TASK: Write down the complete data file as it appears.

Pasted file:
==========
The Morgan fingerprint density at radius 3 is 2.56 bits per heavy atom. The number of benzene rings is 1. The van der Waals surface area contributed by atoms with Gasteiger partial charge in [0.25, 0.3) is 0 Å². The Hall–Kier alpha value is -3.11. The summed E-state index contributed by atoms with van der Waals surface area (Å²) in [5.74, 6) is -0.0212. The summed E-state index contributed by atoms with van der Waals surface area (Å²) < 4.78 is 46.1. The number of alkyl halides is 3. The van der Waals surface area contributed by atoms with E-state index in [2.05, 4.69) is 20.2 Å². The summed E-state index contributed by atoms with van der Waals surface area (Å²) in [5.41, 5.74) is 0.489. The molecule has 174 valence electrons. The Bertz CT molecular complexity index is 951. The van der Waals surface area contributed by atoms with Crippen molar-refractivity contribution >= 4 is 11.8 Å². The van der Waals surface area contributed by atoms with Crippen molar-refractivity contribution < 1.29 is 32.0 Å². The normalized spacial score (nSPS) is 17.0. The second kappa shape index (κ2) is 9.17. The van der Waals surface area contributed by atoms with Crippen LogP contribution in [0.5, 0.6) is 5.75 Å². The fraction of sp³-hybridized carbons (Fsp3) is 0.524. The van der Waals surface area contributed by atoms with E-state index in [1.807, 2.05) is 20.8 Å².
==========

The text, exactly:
The Morgan fingerprint density at radius 3 is 2.56 bits per heavy atom. The number of benzene rings is 1. The van der Waals surface area contributed by atoms with Gasteiger partial charge in [0.25, 0.3) is 0 Å². The Hall–Kier alpha value is -3.11. The summed E-state index contributed by atoms with van der Waals surface area (Å²) in [5.74, 6) is -0.0212. The summed E-state index contributed by atoms with van der Waals surface area (Å²) < 4.78 is 46.1. The number of alkyl halides is 3. The van der Waals surface area contributed by atoms with E-state index in [2.05, 4.69) is 20.2 Å². The summed E-state index contributed by atoms with van der Waals surface area (Å²) in [5.41, 5.74) is 0.489. The molecule has 174 valence electrons. The Bertz CT molecular complexity index is 951. The van der Waals surface area contributed by atoms with Crippen molar-refractivity contribution >= 4 is 11.8 Å². The van der Waals surface area contributed by atoms with Crippen molar-refractivity contribution < 1.29 is 32.0 Å². The normalized spacial score (nSPS) is 17.0. The second kappa shape index (κ2) is 9.17. The van der Waals surface area contributed by atoms with Crippen LogP contribution in [0.5, 0.6) is 5.75 Å². The fraction of sp³-hybridized carbons (Fsp3) is 0.524. The van der Waals surface area contributed by atoms with E-state index in [1.807, 2.05) is 20.8 Å².